First Amendment and the New London police parking lot
Daniel Kokoszka, a young man evidently with a lot of free time on his hands, decided one day last year to exercise his First Amendment rights by strolling into the rear parking lot of the New London Police Department and start videotaping with his cell phone.
This is an area that probably should be off limits to the public, given it is where city-owned police cars equipped with weapons are parked every day. In fact, about a month before Kokoszka's self-indulgent skit, police discovered a man in the same lot who later admitted he wanted to steal a police vehicle.
So, when a guy no one knows starts walking around the parking lot filming with a cellphone, it's going to arouse suspicion, concern, even anxiety. Is he a videographer working on a documentary? Is he mentally unstable and carrying a weapon? Or is he a self-righteous, if misguided, American citizen conducting what he calls a First Amendment audit by seeing if police will fall into his trap?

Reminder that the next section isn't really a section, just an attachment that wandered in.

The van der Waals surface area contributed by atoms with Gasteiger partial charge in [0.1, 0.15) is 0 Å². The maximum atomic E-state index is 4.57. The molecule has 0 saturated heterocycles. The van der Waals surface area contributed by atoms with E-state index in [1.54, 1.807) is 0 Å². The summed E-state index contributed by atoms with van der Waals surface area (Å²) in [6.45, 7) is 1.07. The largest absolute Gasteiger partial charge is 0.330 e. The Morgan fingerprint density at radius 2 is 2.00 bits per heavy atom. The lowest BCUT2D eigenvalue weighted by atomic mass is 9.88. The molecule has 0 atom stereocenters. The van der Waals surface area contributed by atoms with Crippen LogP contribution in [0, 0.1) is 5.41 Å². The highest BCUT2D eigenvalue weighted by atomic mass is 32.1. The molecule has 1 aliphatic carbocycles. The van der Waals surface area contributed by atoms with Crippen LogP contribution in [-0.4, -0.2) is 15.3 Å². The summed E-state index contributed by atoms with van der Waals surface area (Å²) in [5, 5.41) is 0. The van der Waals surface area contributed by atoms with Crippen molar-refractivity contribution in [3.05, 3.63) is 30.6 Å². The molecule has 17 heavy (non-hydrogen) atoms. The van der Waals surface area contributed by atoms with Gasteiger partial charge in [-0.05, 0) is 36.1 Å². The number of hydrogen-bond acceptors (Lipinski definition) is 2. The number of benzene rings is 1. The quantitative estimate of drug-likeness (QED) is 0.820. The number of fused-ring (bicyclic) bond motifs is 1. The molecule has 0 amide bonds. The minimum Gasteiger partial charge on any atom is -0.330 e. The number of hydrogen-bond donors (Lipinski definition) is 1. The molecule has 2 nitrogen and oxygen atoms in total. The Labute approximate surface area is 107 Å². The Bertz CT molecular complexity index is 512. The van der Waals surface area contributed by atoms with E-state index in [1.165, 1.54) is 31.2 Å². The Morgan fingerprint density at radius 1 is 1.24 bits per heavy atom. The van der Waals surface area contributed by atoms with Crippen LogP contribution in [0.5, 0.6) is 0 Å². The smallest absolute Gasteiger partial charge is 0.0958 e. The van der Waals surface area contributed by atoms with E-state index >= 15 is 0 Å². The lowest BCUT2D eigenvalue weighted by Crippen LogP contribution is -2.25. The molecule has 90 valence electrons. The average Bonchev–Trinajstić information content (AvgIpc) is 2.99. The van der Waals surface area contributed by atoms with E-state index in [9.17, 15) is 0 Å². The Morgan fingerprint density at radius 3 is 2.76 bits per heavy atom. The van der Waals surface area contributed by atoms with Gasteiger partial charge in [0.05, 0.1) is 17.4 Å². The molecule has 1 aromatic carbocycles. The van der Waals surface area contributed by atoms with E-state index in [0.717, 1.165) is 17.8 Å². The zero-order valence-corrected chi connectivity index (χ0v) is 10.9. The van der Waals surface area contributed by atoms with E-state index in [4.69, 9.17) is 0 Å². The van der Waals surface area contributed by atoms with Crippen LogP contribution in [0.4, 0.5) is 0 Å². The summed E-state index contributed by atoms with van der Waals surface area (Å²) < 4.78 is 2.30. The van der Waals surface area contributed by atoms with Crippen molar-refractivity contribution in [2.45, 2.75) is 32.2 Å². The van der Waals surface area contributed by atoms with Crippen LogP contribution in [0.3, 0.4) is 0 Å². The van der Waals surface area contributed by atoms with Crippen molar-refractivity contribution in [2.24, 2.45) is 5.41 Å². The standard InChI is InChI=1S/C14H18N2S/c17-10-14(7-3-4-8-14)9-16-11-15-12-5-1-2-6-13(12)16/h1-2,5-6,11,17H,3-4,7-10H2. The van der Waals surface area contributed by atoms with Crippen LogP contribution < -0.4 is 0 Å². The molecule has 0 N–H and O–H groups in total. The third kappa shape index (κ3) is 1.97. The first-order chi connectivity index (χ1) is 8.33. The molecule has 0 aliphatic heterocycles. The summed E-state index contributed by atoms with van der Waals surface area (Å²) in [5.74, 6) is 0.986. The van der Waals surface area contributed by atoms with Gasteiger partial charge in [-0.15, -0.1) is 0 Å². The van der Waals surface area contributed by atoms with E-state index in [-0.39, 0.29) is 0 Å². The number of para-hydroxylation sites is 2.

I'm a firm believer in the First Amendment and its protections. Still, I'm going to climb way out on a limb here and suggest that Kokoszka's baiting of NLPD Lt. Joshua Bergeson had more to do with self-aggrandizement and, possibly, disdain for police, than it did with the First Amendment.
"Hey, dudes, wait'll you see what I did in New London today!"
He is the same type of guy who yells "Baba Booey!" at televised golf tournaments and goes shirtless at football games when the temperature is in single digits. Pay attention to me!
For allowing himself to be drawn into a confrontation with Kokoszka - which is precisely what Kokoszka had hoped for - Bergeson drew an eight-day suspension and was ordered into retraining by Police Chief Brian Wright. Later on the day of the confrontation, New London Mayor Michael Passero and Chief Wright received emails with links to a video of the incident and a suggestion that Bergeson be fired. An internal investigation ensued, and Bergeson was suspended for violating department policies regarding respect and courtesy, conduct unbecoming an officer and use of force reporting.